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You have found 113 entries after clicking the GO button or a search link in a hot topic. Starting with the most recently added or updated entries, the list shows in orange the type of entry, year the original document was published (or if one of our own documents, the year last updated), and the type of file you will download when you click on the title. In blue is the document’s title followed by a brief description.

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REVIEW 2010 HTM file
Polarized drinking patterns and alcohol deregulation. Trends in alcohol consumption, harms and policy: United Kingdom 1990–2010

Lead researcher on influential analyses of the impact of possible alcohol pricing changes in the UK paints a picture of the state of play in drinking and related harms in England and how far these have or may be affected by national policy initiatives in a European and international policy context.

STUDY 2010 HTM file
Is 24/7 Sobriety a good goal for repeat driving under the influence (DUI) offenders?

South Dakota appears to have achieved impressive results not by treating repeat drink-driving offenders but by requiring abstinence and enforcing this via frequent testing and the threat of immediate brief imprisonment; perhaps intensive intervention can be reserved for the few who do not comply.

REVIEW 2011 HTM file
A new paradigm for long-term recovery

On the basis of three innovative US programmes for offenders or doctors with substance use problems, this analysis concludes that many seriously dependent individuals stop using if non-use is enforced through intensive monitoring and swift, certain but not necessarily severe consequences.

STUDY 2009 HTM file
The 24/7 Sobriety Project

An account from the its originator of the genesis, working and impressive impacts of South Dakota's 24/7 Sobriety project; rather than treating repeat drink-driving offenders, the project enforces abstinence via frequent testing and the threat of immediate brief imprisonment.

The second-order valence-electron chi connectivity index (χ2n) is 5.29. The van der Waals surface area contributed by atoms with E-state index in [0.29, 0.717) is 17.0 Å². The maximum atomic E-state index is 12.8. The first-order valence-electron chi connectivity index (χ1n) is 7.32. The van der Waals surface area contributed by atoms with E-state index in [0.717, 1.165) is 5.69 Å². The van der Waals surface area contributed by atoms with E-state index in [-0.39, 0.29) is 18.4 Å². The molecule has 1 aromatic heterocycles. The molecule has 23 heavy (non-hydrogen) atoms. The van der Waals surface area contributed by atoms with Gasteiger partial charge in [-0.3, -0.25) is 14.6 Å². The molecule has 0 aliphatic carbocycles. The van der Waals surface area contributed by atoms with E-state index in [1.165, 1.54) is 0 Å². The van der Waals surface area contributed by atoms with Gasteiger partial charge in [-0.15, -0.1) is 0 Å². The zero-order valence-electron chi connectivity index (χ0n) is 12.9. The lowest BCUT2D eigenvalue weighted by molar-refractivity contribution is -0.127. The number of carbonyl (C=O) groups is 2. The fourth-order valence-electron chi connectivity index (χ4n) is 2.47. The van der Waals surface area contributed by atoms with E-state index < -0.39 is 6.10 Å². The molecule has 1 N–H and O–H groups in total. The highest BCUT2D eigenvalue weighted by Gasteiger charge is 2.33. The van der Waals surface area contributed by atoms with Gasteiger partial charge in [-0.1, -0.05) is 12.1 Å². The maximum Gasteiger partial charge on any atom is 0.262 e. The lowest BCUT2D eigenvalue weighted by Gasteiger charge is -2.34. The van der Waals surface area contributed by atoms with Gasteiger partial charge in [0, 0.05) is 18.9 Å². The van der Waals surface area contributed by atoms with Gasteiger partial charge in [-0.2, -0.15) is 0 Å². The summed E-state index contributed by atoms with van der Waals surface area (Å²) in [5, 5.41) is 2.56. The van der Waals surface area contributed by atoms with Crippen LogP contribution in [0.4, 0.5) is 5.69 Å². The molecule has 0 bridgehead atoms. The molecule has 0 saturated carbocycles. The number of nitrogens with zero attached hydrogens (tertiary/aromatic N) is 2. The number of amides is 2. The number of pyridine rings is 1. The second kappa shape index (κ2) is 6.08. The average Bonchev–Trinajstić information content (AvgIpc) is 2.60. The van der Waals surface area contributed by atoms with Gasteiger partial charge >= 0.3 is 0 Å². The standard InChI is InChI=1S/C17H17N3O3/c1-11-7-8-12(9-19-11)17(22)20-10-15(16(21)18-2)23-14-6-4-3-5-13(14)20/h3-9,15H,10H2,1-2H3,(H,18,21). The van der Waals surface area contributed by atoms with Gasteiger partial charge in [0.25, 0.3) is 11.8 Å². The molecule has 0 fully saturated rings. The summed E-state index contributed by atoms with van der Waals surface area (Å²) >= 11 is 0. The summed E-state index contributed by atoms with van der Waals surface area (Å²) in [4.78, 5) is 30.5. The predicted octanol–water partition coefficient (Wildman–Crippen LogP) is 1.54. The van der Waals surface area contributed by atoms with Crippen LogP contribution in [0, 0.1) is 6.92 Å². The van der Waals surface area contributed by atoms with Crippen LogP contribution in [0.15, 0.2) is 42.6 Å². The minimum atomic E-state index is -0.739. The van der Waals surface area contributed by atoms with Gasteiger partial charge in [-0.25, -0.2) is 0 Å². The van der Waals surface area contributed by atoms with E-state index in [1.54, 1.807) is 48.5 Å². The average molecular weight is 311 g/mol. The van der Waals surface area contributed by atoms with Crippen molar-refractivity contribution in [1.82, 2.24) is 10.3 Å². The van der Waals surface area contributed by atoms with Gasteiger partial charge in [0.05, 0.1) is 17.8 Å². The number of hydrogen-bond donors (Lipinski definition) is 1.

STUDY 2007 HTM file
Analysis of South Dakota 24-7 Sobriety program data

Analysis of data routinely collected by South Dakota's 24/7 Sobriety project reveals that offenders test alcohol-free at 99% of the scheduled twice-daily tests intended to enforce abstinence via the threat of a bail violation leading to immediate brief imprisonment.

REVIEW 2011 HTM file
The likely impacts of increasing alcohol price: a summary review of the evidence base

UK Home Office draws conclusions from recent government-commissioned reviews and research on the likely impact of a rise in the price of alcohol in Britain. Direct evidence is thin, but suggests "on balance" that policies designed to increase price may reduce harms caused by alcohol.

REVIEW 2010 HTM file
Alcohol pricing, consumption and criminal harm: a rapid evidence assessment of the published research literature

Though real-world evidence was scarce, and especially so for the UK, this review commissioned by the UK Home Office concluded that higher alcohol taxes or prices are associated with decreased crime. The findings informed a later Home Office assessment of the likely impact of a rise in the price of alcohol in Britain.

STUDY 2010 HTM file
Estimated effect of alcohol pricing policies on health and health economic outcomes in England: an epidemiological model

Commissioned by the English health department, the first study to model the impacts of alcohol policies by integrating data on pricing, promotion, purchasing, consumption and harm found that price rises or bans on promotions can bring major benefits. Findings informed a Home Office assessment of the impacts of raising the price of alcohol.

REVIEW 2011 HTM file
Early intervention: the next steps. An independent report to Her Majesty's Government

National UK policy recommendations for pre-school initiatives to forestall later problems including those related to substance use, based partly on a review of the most promising programmes.

STUDY 2010 HTM file
Failure to reduce drinking and driving in France: a 6-year prospective study in the GAZEL cohort

Concludes that the low risk of getting caught and the embededness of drinking in the social life of France meant that, despite a big impact on speeding, traffic violation crackdowns did not reduce the prevalence of drink-driving.


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